Because of my mother, I have and always will believe that there are basic civil rights that every human should have. Because of my mother, I have been motivated to talk, argue, write, and work in the ways that I can to help others understand and see this. Nothing is taken away from the majority when we strive to ensure every person is given equal opportunities, privileges and rights. Many people taught me this, but because of my mother - watching closemindedness attempt to limit her life and seeing her never letting it do so - I have a passion to help others also live a life without unnecessary and unfair limits. Because of my mother, and her own struggles and inspiring life, I am a better person.

Today, love won. Because of my mother I know what that truly means for millions of Americans - adults and children alike. Today, there are millions of heroes that deserve our gratitude for their battles, both big and small. Because of my mother, I was lucky enough to have known one my entire life.

Wednesday, May 20, 2015

Do or do not. There is no try.

"To live in hearts we live behind is not to die." Thomas Campbell

"Do you know that a man is not dead while his name is still spoken?" Terry Pratchett

"There's doubt in trying. Just do it or stop thinking." Toba Beta

On December 1st, 2010, I sat down to write about one of the most influential people in my young life. He passed away just a few days earlier, unexpectedly, rocking the world of my friends and family and creating a strange hole in my own life. It was as if there was suddenly a missing piece of something I had never realized was such a huge part of who I was, that is, until it was gone. Today is that person's birthday. As I "see" others thinking and talking about him, I find myself wanting to share again what an amazing impact he had on me, my family and everyone around him. I wrote these words five years ago, and they are still just as true today.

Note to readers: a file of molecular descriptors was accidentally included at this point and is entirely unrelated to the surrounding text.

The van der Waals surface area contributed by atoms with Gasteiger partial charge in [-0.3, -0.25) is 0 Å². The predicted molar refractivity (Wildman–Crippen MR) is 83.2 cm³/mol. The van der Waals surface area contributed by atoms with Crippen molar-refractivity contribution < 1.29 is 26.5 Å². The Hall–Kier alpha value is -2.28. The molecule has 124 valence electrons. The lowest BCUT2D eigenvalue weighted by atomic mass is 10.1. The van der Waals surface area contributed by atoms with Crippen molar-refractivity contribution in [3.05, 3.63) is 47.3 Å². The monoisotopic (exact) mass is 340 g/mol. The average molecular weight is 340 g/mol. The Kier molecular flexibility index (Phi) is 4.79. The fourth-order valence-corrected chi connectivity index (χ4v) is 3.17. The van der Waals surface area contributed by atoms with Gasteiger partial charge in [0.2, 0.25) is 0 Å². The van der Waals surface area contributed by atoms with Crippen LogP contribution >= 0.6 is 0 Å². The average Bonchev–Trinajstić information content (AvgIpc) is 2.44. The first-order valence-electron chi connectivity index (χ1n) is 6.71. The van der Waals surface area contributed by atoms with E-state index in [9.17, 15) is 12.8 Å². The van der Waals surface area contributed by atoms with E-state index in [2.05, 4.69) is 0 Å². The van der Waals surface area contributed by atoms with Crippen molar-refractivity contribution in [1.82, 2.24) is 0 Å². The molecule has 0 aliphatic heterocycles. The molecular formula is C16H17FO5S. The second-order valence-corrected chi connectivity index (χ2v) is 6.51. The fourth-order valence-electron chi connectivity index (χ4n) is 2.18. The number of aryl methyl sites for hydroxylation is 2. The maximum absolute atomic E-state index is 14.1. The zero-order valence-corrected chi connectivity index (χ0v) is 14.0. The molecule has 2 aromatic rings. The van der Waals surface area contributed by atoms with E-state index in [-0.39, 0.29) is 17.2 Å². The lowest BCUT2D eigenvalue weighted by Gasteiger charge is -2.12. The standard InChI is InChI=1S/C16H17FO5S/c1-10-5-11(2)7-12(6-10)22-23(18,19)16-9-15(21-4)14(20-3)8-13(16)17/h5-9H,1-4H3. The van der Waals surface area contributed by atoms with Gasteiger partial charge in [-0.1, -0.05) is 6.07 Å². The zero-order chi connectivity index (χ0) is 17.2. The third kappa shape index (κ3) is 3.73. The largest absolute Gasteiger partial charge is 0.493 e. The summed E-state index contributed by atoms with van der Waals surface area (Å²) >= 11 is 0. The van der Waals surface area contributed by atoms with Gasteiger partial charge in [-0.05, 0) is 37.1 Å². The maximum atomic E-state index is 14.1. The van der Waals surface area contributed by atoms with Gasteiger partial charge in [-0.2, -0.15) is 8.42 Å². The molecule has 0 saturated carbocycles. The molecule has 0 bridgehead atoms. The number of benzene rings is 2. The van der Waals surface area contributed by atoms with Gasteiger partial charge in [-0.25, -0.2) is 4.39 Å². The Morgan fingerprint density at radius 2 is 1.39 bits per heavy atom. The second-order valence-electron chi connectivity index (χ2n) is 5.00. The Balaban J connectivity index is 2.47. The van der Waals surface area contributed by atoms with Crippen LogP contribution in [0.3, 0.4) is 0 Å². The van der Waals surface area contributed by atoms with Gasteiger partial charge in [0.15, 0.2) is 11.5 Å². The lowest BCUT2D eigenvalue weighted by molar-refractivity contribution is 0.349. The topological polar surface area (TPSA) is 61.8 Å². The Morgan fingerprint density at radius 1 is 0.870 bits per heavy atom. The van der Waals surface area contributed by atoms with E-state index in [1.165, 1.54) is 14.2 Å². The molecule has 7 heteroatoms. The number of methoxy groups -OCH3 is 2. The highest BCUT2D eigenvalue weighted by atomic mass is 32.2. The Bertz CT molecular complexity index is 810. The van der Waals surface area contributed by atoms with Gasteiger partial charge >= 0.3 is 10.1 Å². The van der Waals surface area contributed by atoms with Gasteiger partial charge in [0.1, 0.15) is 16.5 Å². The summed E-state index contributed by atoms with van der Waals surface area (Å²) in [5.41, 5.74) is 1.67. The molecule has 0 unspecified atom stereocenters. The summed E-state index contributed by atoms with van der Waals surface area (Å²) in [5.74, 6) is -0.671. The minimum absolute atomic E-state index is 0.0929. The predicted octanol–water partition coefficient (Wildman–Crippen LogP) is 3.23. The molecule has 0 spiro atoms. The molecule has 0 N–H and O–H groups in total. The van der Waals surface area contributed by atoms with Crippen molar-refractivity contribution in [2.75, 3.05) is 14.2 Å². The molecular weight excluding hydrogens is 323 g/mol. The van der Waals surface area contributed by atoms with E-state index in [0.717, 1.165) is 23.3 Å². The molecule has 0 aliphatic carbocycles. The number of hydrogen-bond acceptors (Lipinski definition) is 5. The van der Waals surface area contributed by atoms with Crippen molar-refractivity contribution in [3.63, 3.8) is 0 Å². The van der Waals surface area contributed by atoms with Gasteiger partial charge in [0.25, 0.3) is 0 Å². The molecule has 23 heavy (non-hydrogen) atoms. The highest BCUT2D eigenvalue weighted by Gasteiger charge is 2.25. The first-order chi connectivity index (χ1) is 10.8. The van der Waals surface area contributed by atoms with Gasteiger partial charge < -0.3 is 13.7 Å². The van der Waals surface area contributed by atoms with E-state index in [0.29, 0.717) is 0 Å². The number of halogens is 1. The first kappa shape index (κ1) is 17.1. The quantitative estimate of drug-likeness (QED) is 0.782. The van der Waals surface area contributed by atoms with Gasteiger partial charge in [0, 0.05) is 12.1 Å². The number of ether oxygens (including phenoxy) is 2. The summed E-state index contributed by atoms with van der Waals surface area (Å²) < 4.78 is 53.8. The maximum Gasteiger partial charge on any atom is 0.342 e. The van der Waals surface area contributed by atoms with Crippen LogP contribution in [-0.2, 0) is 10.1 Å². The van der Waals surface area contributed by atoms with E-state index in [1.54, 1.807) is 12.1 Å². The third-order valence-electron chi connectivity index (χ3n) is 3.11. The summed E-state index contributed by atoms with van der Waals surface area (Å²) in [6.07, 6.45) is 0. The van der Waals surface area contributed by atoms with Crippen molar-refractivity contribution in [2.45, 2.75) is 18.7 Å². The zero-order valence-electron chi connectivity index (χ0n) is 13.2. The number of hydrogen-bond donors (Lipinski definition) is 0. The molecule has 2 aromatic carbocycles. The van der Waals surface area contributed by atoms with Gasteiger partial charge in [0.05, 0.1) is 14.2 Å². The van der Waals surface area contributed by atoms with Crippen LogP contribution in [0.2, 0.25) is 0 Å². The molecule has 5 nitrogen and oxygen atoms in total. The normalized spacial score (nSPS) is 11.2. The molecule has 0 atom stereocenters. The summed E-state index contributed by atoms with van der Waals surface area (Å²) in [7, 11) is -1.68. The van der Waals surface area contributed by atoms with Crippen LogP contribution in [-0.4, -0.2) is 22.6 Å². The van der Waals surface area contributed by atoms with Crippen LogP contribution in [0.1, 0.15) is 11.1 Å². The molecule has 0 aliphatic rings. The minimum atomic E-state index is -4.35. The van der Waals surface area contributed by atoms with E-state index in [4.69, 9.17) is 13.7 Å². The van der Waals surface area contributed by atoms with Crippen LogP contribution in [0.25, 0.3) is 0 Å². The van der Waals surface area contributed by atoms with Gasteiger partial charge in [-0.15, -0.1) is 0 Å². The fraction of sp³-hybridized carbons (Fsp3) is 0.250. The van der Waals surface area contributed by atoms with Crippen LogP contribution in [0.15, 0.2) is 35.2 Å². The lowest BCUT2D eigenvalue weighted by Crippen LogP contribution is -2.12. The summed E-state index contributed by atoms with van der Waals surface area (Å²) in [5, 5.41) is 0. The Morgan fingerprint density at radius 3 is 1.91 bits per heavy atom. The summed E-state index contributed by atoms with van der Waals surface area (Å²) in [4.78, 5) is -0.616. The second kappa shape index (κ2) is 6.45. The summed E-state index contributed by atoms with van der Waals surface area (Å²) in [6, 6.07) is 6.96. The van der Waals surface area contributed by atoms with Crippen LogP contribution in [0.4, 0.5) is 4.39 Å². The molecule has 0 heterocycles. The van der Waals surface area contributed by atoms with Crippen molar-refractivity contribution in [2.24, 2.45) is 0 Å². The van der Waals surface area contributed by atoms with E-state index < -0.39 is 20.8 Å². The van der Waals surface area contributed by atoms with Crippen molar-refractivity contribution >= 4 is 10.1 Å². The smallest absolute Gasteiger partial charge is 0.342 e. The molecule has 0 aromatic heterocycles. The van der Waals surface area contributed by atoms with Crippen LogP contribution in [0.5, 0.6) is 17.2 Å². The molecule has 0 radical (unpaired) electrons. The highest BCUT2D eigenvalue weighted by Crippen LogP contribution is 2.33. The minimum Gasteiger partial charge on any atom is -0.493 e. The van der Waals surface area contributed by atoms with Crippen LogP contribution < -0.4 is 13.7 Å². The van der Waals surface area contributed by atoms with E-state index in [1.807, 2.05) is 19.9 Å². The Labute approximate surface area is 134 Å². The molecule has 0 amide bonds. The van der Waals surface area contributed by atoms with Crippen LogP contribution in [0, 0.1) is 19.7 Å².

I used to be a very lazy, selfish girl. No, really. I was a complete and utter brat. I didn’t like to work hard and I didn’t like to be criticized. I was young and acted as if the world owed me something, though even now, I’m not sure what. Anyone who knew me at the time will willingly tell you, I definitely had some difficult preteen years.

This happened to be the time I began training with Sifu in an after school program at Inman Middle School. To be honest, I think I mainly joined because my twin sister Jessica was doing it. I remember often feeling like I didn’t want to be there. Actually, I remember often saying it (boy, was I a whiner). There were these two girls, one in high school, who sort of (really) scared me because they were so intimidating… and Sifu! He was so tough on us! He always wanted us to hold our stances longer or lower. He always pushed us to work harder and he would tell us these crazy stories. Being a brat, I didn’t appreciate much of it… and I even talked back to him. I remember him laughing and making jokes when I whined, which made me think, “I’ll show him!”

But even though I never stuck with anything back then, I kept going to kung-fu. I wanted to prove to Sifu how strong I was. I’d act like it was so I could show off after him teasing me about my stances or comparing me to Jessica. I wanted a sort of, “Anything you can do, I can do better” kind of moment. You never would have gotten me to admit it back then, but I really just wanted to be strong enough so that Sifu would tell me how good I was doing. I didn’t want to show it, and I didn’t even realize it, but I cared what Sifu thought, even when I was fighting him every step of my training.

Eventually Sifu opened the Ying Jow Pai school in Midtown. By that time, I was already good friend with the girls who used to scare me, Alice and Jessie. Along with Jessica and a few other training brothers, these were the best and closest friends I had growing up. We’d walk to the kung fu school stopping by Winn Dixie to pick up a half gallon of ice cream or a bag of oreos, and then eat it all while Sifu shook his head at us. He’d get his laughs in by making us run laps after consuming a giant Hershey’s kiss or 100 of each kick when we downed a cookies and cream pie.